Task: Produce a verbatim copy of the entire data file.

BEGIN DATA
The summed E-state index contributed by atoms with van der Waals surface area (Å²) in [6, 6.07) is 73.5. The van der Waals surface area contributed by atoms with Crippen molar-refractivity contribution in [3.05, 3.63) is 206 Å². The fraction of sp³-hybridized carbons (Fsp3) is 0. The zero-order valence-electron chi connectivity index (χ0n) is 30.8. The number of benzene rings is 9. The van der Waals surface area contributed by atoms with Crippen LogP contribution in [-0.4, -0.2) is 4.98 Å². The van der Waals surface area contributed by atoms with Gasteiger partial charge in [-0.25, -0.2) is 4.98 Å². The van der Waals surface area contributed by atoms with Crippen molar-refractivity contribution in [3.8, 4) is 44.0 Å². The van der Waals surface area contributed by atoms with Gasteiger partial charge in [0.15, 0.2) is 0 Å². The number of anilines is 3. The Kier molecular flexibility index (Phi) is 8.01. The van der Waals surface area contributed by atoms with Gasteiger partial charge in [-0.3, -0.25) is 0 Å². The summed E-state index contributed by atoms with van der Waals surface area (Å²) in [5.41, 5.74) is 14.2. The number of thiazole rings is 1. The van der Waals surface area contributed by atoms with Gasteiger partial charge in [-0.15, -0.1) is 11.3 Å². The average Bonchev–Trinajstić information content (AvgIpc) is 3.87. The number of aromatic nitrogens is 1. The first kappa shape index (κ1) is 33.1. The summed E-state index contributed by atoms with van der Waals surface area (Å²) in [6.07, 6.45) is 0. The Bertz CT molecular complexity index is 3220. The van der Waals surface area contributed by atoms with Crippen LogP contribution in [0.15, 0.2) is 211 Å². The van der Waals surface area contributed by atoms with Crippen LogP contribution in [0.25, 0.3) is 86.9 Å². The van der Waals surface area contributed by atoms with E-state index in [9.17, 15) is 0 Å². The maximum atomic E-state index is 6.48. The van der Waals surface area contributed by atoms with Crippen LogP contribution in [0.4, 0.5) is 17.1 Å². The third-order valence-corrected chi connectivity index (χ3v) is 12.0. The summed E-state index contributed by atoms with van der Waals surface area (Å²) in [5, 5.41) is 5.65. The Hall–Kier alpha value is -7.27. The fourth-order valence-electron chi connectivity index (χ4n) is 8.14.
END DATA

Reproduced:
The summed E-state index contributed by atoms with van der Waals surface area (Å²) in [6, 6.07) is 73.5. The van der Waals surface area contributed by atoms with Crippen molar-refractivity contribution in [3.05, 3.63) is 206 Å². The fraction of sp³-hybridized carbons (Fsp3) is 0. The zero-order valence-electron chi connectivity index (χ0n) is 30.8. The number of benzene rings is 9. The van der Waals surface area contributed by atoms with Crippen LogP contribution in [-0.4, -0.2) is 4.98 Å². The van der Waals surface area contributed by atoms with Gasteiger partial charge in [-0.25, -0.2) is 4.98 Å². The van der Waals surface area contributed by atoms with Crippen molar-refractivity contribution in [3.8, 4) is 44.0 Å². The van der Waals surface area contributed by atoms with Gasteiger partial charge in [0.15, 0.2) is 0 Å². The number of anilines is 3. The Kier molecular flexibility index (Phi) is 8.01. The van der Waals surface area contributed by atoms with Gasteiger partial charge in [-0.3, -0.25) is 0 Å². The summed E-state index contributed by atoms with van der Waals surface area (Å²) in [5.41, 5.74) is 14.2. The number of thiazole rings is 1. The van der Waals surface area contributed by atoms with Gasteiger partial charge in [-0.15, -0.1) is 11.3 Å². The average Bonchev–Trinajstić information content (AvgIpc) is 3.87. The number of aromatic nitrogens is 1. The first kappa shape index (κ1) is 33.1. The summed E-state index contributed by atoms with van der Waals surface area (Å²) in [6.07, 6.45) is 0. The Bertz CT molecular complexity index is 3220. The van der Waals surface area contributed by atoms with Crippen LogP contribution in [0.15, 0.2) is 211 Å². The van der Waals surface area contributed by atoms with Crippen LogP contribution in [0.25, 0.3) is 86.9 Å². The van der Waals surface area contributed by atoms with E-state index in [9.17, 15) is 0 Å². The maximum atomic E-state index is 6.48. The van der Waals surface area contributed by atoms with Crippen LogP contribution in [0.4, 0.5) is 17.1 Å². The third-order valence-corrected chi connectivity index (χ3v) is 12.0. The summed E-state index contributed by atoms with van der Waals surface area (Å²) in [5, 5.41) is 5.65. The Hall–Kier alpha value is -7.27. The fourth-order valence-electron chi connectivity index (χ4n) is 8.14.